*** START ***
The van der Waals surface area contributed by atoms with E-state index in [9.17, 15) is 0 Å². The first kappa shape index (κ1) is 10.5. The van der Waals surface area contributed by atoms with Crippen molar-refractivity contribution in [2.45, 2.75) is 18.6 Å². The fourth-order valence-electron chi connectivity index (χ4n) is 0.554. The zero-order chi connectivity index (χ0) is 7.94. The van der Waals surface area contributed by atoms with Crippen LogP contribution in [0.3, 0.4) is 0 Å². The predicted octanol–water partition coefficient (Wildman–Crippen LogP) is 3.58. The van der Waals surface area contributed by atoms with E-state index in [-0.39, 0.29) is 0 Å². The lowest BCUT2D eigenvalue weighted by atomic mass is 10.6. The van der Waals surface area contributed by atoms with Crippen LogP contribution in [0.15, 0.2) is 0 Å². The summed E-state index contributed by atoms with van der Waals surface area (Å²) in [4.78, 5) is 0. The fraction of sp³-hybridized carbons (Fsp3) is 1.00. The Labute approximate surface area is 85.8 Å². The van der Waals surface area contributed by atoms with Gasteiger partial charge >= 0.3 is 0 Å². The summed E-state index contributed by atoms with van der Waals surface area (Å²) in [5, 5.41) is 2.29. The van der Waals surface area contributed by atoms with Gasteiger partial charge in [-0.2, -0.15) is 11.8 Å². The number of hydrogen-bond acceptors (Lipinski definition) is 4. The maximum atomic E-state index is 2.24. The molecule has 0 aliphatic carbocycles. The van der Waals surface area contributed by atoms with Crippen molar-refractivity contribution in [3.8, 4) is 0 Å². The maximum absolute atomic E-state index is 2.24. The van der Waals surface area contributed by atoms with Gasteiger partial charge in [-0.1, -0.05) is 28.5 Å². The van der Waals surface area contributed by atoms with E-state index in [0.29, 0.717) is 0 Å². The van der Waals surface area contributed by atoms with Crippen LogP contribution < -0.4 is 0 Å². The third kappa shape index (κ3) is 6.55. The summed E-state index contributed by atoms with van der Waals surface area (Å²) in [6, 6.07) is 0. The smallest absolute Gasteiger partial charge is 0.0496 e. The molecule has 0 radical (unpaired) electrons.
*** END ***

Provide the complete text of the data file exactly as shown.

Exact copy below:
The van der Waals surface area contributed by atoms with E-state index in [9.17, 15) is 0 Å². The first kappa shape index (κ1) is 10.5. The van der Waals surface area contributed by atoms with Crippen molar-refractivity contribution in [2.45, 2.75) is 18.6 Å². The fourth-order valence-electron chi connectivity index (χ4n) is 0.554. The zero-order chi connectivity index (χ0) is 7.94. The van der Waals surface area contributed by atoms with Crippen LogP contribution in [0.3, 0.4) is 0 Å². The predicted octanol–water partition coefficient (Wildman–Crippen LogP) is 3.58. The van der Waals surface area contributed by atoms with E-state index in [-0.39, 0.29) is 0 Å². The lowest BCUT2D eigenvalue weighted by atomic mass is 10.6. The van der Waals surface area contributed by atoms with Crippen LogP contribution in [0.15, 0.2) is 0 Å². The summed E-state index contributed by atoms with van der Waals surface area (Å²) in [4.78, 5) is 0. The fraction of sp³-hybridized carbons (Fsp3) is 1.00. The Labute approximate surface area is 85.8 Å². The van der Waals surface area contributed by atoms with Gasteiger partial charge >= 0.3 is 0 Å². The summed E-state index contributed by atoms with van der Waals surface area (Å²) in [5, 5.41) is 2.29. The van der Waals surface area contributed by atoms with Gasteiger partial charge in [-0.2, -0.15) is 11.8 Å². The number of hydrogen-bond acceptors (Lipinski definition) is 4. The maximum atomic E-state index is 2.24. The molecule has 0 aliphatic carbocycles. The van der Waals surface area contributed by atoms with Crippen molar-refractivity contribution in [3.8, 4) is 0 Å². The maximum absolute atomic E-state index is 2.24. The van der Waals surface area contributed by atoms with Gasteiger partial charge in [-0.1, -0.05) is 28.5 Å². The van der Waals surface area contributed by atoms with E-state index in [0.29, 0.717) is 0 Å². The van der Waals surface area contributed by atoms with Crippen LogP contribution < -0.4 is 0 Å². The third kappa shape index (κ3) is 6.55. The summed E-state index contributed by atoms with van der Waals surface area (Å²) in [6, 6.07) is 0. The smallest absolute Gasteiger partial charge is 0.0496 e. The molecule has 0 radical (unpaired) electrons.